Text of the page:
of situations," he says, "where I wasn't the strongest person in
the world." But his lifestyle was "changing a huge, huge amount
compared with what it had been."

As he continued his old lifestyle to whatever degree, he
remained blind to the dangers of his promiscuity. "I could tell
you what safe sex is," he says. "But I never practiced it." He
was adamantly ignorant of sexually transmitted diseases,
including AIDS. "I associated the virus with people that
subjected themselves to certain types of lifestyles--IV drug
users or people that practiced homosexual lifestyles. Never did
I associate it with people like myself, a normal guy, a good ol'
boy who likes to do normal things with normal people. I don't
live in Los Angeles. I live in Oklahoma, little Jay, Oklahoma.
It's not supposed to happen here."

There have been reports that AIDS hot lines in Tulsa have been
ringing actively, with many queries specific to Tommy Morrison.
In Kansas City one free clinic brought in additional staff to
handle the increased demand for HIV tests. "It may be now," he
admits, "that people won't think it's safe to live in Jay,
Oklahoma." Or wherever it is that Tommy Morrison has been.

Think what you will of Tommy Morrison, perhaps a sexual monster
who may have infected scores of partners in the three years
since he was last tested for HIV, maybe just an arrested
adolescent whose disturbing drive to become a "stud" turned him
into a one-man community hazard. But suddenly he is behaving, at
least speaking, like an adult. Unlike others of HIV celebrity,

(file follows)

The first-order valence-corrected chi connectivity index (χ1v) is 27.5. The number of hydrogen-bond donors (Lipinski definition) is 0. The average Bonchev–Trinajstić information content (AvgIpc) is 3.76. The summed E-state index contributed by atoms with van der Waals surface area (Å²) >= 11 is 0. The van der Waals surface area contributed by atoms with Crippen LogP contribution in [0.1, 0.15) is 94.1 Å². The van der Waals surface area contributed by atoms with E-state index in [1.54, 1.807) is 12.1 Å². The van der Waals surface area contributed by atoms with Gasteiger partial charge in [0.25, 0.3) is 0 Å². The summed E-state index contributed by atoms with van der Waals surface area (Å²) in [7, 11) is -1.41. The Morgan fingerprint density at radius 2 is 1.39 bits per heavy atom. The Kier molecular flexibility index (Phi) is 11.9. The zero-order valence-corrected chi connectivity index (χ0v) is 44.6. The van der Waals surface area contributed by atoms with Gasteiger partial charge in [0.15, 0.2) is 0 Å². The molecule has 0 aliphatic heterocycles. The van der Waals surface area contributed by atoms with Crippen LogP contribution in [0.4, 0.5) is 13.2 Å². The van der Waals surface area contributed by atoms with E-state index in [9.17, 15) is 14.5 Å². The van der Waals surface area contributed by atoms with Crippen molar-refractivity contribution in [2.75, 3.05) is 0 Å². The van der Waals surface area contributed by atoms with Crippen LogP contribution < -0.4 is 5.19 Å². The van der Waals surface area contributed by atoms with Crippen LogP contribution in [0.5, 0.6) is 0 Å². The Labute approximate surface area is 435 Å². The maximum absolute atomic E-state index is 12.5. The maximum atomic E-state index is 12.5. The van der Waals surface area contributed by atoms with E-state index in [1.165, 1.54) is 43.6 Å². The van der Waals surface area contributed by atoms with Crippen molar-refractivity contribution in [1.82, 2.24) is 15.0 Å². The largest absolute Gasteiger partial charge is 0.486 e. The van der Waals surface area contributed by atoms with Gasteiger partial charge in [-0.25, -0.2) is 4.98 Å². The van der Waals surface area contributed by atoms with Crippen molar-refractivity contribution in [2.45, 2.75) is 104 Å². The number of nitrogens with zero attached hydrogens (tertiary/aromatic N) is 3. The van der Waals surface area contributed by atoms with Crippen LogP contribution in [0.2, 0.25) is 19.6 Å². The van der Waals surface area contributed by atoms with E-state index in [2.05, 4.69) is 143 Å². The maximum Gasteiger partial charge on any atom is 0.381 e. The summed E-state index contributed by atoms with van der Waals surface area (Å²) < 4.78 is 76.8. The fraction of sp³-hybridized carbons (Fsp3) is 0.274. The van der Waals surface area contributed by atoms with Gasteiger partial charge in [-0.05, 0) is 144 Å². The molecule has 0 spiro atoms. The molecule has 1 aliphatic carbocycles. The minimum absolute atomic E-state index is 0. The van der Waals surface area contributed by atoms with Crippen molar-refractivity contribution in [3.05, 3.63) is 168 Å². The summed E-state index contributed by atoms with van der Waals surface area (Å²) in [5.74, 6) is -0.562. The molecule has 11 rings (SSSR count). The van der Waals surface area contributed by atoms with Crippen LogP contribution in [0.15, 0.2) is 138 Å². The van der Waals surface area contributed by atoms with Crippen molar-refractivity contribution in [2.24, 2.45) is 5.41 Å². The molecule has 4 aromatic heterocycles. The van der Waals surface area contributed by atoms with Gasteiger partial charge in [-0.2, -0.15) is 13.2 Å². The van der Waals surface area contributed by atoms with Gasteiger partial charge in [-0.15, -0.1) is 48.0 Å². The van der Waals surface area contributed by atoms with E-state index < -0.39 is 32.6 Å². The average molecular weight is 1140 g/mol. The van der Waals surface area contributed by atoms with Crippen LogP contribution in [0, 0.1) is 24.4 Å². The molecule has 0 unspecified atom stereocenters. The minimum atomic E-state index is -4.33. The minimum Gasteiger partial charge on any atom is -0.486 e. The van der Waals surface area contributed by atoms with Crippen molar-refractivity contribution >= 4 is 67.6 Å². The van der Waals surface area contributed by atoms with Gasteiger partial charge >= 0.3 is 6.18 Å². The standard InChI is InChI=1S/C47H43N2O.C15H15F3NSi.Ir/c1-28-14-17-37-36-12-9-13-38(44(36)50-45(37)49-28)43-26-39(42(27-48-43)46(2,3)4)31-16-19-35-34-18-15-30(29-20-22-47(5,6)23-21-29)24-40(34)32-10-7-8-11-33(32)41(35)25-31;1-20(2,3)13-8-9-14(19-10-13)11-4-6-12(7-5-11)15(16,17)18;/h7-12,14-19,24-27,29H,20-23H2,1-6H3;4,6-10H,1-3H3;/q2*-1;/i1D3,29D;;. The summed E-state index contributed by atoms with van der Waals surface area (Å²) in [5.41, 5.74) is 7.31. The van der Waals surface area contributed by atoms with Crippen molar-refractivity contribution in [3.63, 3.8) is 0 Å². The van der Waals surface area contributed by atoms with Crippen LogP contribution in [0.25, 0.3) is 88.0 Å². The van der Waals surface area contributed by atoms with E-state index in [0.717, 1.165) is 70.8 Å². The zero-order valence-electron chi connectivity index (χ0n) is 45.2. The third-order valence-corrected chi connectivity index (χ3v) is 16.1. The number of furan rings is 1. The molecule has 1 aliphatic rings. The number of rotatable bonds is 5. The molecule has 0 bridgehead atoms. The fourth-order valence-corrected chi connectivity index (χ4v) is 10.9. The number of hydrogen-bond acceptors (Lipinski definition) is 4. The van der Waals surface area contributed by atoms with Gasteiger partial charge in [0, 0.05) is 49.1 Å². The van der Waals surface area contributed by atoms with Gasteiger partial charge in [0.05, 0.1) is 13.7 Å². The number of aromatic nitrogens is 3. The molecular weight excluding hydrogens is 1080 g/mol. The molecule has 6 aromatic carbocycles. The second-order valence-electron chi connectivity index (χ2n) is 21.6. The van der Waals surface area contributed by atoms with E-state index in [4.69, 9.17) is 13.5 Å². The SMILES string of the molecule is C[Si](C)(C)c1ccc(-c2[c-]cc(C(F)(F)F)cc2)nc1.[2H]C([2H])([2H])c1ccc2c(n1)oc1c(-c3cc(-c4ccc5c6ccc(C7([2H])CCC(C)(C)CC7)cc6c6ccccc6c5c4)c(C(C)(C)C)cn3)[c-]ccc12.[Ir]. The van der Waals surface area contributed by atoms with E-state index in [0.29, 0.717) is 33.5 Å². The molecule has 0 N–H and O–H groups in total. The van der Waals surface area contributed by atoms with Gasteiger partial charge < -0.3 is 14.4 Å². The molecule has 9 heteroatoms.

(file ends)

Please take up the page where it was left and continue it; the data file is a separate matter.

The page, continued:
Morrison did not have the luxury of coming to grips with his
medical predicament before it became public. Yet, under
pressures of time and health, he has reacted bravely, asking
others not to pray for him but for children born with the virus.
"I had a choice," he says. "They don't." And following a quick
consultation with Magic Johnson, he has promised to become
useful in spreading the news.

So far he knows of nobody, neither sparring partners nor sexual
partners, including his girlfriend, who has tested positive. Of
course, he admits, there are several women still out there,
unknown. "Too many," he says, and the shame seems real. But he
can certainly help others. "Speaking at high schools, college
campuses," he says. "There's a message to be delivered, one I
obviously never got."

Still, even as the questions from the outside world began to
subside, he was starting to fully understand the consequences of
his behavior and how alone he was going to be with them. The
crew from Dateline was breaking down equipment in Holden's
living room, and NBC's Maria Shriver, her work done, was posing
for snapshots with different family members. The media horde
would all be gone soon, and it occurred to Morrison that,
really, everybody could be gone soon. There was suddenly no
reason for anyone to stay. He was no longer a popular contender.
He was, in fact, damaged goods who might be considered
contaminating. "My girlfriend," he says, "she's free to go, and
I wouldn't blame her if she did." He shakes his head. "I was so

The big, reckless guy is suddenly and profoundly subdued, but
this comeuppance is, surprisingly, no pleasure for all of us who
bite our tongues, slow down at intersections, live safe lives.
No pleasure whatsoever. "All those things that were going to
happen," he says, holding his head in his hands, "they never

COLOR PHOTO: PHOTOGRAPHS BY PHIL HUBER Freeman tested negative for HIV, but Morrison worries about other women he may have infected. [Dawn Freeman and Tommy Morrison]

TWO COLOR PHOTOS: JOHN IACONO (2) Morrison's last fight was a bloody affair in which he went head-to-head with Lewis, losing in Round 6. [Tommy Morrison sitting in corner of ring; Tommy Morrison fighting Lennox Lewis]

COLOR PHOTO: PHOTOGRAPHS BY PHIL HUBER As he comes to grips with his mortality, Morrison wants others to learn from the error of his ways. [Tommy Morrison]